[Dr Alexander John Sutherland was the son of Dr Alexander Robert Sutherland. Both gentlemen held the post of chief Physician at St Luke’s hospital for lunatics in London. There is an obituary for Alexander jr. published in the BMJ in 1867 here.]

In the opinion of the medical experts, Mary Ann Hunt’s “fits” were “hysterical”, and a result of “imperfect” or “defective” menstruation. Although I had heard that hysteria was thought to originate in the womb, I had not heard that delayed or stopped menstruation had been directly linked to insanity in quite this way. This seems to have been held as a medical truth of the time, and I intend to investigate further for a future post.

In this particular case there is an interesting postscript, as Mary Ann Hunt later turned out to be pregnant (her pregnancy would, of course, have stopped her from menstruating).

After being told she was to be sentenced to death Mary Ann Hunt admitted the pregnancy. However, the “jury of matrons” who first examined her decided that there was no evidence that this was true, which would have meant that the original death penalty would be carried out (see here). She was only saved by the intervention of th Secretary of State who ordered a second examination by experienced medical men. The doctors agreed that she was pregnant, and sure enough, she later gave birth to a baby boy.

The medical and feminist establishment appear to have been outraged by the error of the “jury of matrons” and campaigned for Mary’s sentence to be commuted. See for example, this petition by Mary Botham Howitt, the English poet, to Queen Victoria:

Mary’s death sentence was commuted to transportation for life.

This newspaper article in 1848 reveals that Mary Ann stayed at Tothill-fields Prison for two years “for the purpose of attending to, and bringing up, her child”, after which both she and her child would be transported to Van Diemen’s Land (now known as Tasmania).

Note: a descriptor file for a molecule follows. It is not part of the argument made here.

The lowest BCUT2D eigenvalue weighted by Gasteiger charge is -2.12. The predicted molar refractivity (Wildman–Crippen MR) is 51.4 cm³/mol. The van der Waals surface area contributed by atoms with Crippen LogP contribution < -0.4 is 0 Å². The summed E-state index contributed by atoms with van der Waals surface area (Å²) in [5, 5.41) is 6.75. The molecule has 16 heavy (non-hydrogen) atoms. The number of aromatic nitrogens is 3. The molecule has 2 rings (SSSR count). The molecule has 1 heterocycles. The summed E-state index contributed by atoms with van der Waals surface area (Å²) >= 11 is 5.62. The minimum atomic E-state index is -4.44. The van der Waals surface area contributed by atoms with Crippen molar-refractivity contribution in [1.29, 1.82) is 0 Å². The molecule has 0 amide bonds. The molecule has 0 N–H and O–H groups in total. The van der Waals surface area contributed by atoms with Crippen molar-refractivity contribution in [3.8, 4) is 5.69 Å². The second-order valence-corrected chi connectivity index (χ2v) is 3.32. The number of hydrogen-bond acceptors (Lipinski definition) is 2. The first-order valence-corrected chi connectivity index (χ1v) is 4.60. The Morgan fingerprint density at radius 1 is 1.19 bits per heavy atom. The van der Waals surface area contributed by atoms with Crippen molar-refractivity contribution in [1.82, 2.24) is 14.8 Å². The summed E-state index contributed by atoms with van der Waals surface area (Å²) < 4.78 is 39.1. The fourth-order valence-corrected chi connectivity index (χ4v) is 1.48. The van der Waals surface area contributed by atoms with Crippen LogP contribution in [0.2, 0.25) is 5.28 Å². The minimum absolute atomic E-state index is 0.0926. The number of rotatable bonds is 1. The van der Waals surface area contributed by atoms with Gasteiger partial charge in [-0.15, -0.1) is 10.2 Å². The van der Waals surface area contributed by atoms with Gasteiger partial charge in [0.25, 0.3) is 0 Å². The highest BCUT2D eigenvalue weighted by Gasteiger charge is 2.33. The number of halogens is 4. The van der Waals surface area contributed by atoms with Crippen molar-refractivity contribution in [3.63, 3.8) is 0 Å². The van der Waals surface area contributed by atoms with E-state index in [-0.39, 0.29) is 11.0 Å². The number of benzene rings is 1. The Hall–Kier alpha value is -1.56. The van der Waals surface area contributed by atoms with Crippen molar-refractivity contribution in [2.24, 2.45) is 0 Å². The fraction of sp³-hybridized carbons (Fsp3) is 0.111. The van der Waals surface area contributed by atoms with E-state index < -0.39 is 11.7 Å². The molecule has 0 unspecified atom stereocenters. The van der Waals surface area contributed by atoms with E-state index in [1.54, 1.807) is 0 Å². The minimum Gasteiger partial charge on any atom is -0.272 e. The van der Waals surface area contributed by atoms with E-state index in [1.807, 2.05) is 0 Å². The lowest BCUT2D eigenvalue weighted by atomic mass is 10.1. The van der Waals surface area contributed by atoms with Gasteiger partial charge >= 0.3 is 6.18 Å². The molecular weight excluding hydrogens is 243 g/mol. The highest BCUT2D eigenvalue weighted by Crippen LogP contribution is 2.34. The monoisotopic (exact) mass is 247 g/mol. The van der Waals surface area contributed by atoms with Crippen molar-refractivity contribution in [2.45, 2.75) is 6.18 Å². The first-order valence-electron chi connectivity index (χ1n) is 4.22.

I found out that they followed through with the commuted sentence. The Archives Office of Tasmania are doing a brilliant job of putting convict records online.

Mary is here on pg 191 of CON19-1-8, the description lists of female convicts on the Barretto Junior which departed from Downs 13 Apr 1850 and arrived in Hobart on 25 Jul 1850. Four of the female convicts died on the journey (convict ships).

I’ve found Mary Ann here on pg 190 (and 191) in the indents of female convicts (CON15-1-6). She is from Hampshire and working as a “plain cook”. Her son, George, is 2 years old, and she names the father as “Andrew Wyness” who is mentioned in her trial as “one of the detective force of Marlborough-street” who “used to come after” her and another lady called Elizabeth Andrews. It is also mentioned in the trial that she was expecting to receive money from him. Andrew Wyness is mentioned a few times in the Old Bailey Proceedings in his role as a police constable.

Mary is also here on pg 71 of CON41-1-27 on the conduct register of female convicts. This document reveals that in 1853 she married John Hutchinson, and was granted a conditional pardon on 3rd Dec 1872. I don’t know what became of Mary and John, but I’m choosing to take this as an indication that she managed to move on with her life.

Useful websites for convict research:

For more information on convict research see

Female Convicts Research Group (Tasmania):

Guide to researching convicts in Tasmania:


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Nellie Bly: My New Hero

Until yesterday I had never heard of Nellie Bly. She is now my latest hero.

Nellie, born Elizabeth Jane Cochrane (1864-1922) was an American female journalist, at a time when this was extremely unusual. She was recruited by Joseph Pulitzer (you know, as in the Pulitzer Prizes), and wrote for a number of high-profile newspapers. In 1888, as an investigative piece of journalism, she deliberately got herself committed to the Women’s Lunatic Asylum on Blackwell’s Island (now Roosevelt Island) in New York City. She stayed there for 10 days, gathering information on the treatment of the patients there. A story she wrote about the mistreatment of the patients there was shown on the front page of the New York World, and the asylum was eventually closed.